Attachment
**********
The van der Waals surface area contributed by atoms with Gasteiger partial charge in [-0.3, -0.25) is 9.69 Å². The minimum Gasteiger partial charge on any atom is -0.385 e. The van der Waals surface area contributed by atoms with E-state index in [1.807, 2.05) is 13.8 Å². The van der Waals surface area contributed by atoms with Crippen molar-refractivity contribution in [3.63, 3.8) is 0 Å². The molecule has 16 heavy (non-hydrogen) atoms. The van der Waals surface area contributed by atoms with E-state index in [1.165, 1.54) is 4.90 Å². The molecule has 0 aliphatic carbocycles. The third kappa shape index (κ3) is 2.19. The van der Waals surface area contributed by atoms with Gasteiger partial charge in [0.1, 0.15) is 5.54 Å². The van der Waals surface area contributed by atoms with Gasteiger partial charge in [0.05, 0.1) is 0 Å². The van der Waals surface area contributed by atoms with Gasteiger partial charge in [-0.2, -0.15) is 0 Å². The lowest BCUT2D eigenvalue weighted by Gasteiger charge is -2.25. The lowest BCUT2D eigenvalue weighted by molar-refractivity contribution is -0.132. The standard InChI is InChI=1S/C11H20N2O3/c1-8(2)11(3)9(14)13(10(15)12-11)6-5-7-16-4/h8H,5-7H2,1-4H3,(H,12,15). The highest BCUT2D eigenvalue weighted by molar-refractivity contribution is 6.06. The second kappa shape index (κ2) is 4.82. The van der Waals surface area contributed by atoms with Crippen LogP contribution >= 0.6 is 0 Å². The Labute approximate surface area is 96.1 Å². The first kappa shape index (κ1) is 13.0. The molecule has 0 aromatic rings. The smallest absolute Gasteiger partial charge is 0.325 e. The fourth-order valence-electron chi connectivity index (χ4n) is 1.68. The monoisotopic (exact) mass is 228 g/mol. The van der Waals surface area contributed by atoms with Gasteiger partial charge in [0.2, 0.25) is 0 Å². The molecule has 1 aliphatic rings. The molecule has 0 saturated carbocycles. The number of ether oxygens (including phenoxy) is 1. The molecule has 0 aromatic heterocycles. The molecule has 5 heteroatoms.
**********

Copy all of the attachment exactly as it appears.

The van der Waals surface area contributed by atoms with Gasteiger partial charge in [-0.3, -0.25) is 9.69 Å². The minimum Gasteiger partial charge on any atom is -0.385 e. The van der Waals surface area contributed by atoms with E-state index in [1.807, 2.05) is 13.8 Å². The van der Waals surface area contributed by atoms with Crippen molar-refractivity contribution in [3.63, 3.8) is 0 Å². The molecule has 16 heavy (non-hydrogen) atoms. The van der Waals surface area contributed by atoms with E-state index in [1.165, 1.54) is 4.90 Å². The molecule has 0 aliphatic carbocycles. The third kappa shape index (κ3) is 2.19. The van der Waals surface area contributed by atoms with Gasteiger partial charge in [0.1, 0.15) is 5.54 Å². The van der Waals surface area contributed by atoms with Gasteiger partial charge in [0.05, 0.1) is 0 Å². The van der Waals surface area contributed by atoms with Gasteiger partial charge in [-0.2, -0.15) is 0 Å². The lowest BCUT2D eigenvalue weighted by Gasteiger charge is -2.25. The lowest BCUT2D eigenvalue weighted by molar-refractivity contribution is -0.132. The standard InChI is InChI=1S/C11H20N2O3/c1-8(2)11(3)9(14)13(10(15)12-11)6-5-7-16-4/h8H,5-7H2,1-4H3,(H,12,15). The highest BCUT2D eigenvalue weighted by molar-refractivity contribution is 6.06. The second kappa shape index (κ2) is 4.82. The van der Waals surface area contributed by atoms with Crippen LogP contribution >= 0.6 is 0 Å². The Labute approximate surface area is 96.1 Å². The first kappa shape index (κ1) is 13.0. The molecule has 0 aromatic rings. The smallest absolute Gasteiger partial charge is 0.325 e. The fourth-order valence-electron chi connectivity index (χ4n) is 1.68. The monoisotopic (exact) mass is 228 g/mol. The van der Waals surface area contributed by atoms with Gasteiger partial charge in [0.2, 0.25) is 0 Å². The molecule has 1 aliphatic rings. The molecule has 0 saturated carbocycles. The number of ether oxygens (including phenoxy) is 1. The molecule has 0 aromatic heterocycles. The molecule has 5 heteroatoms.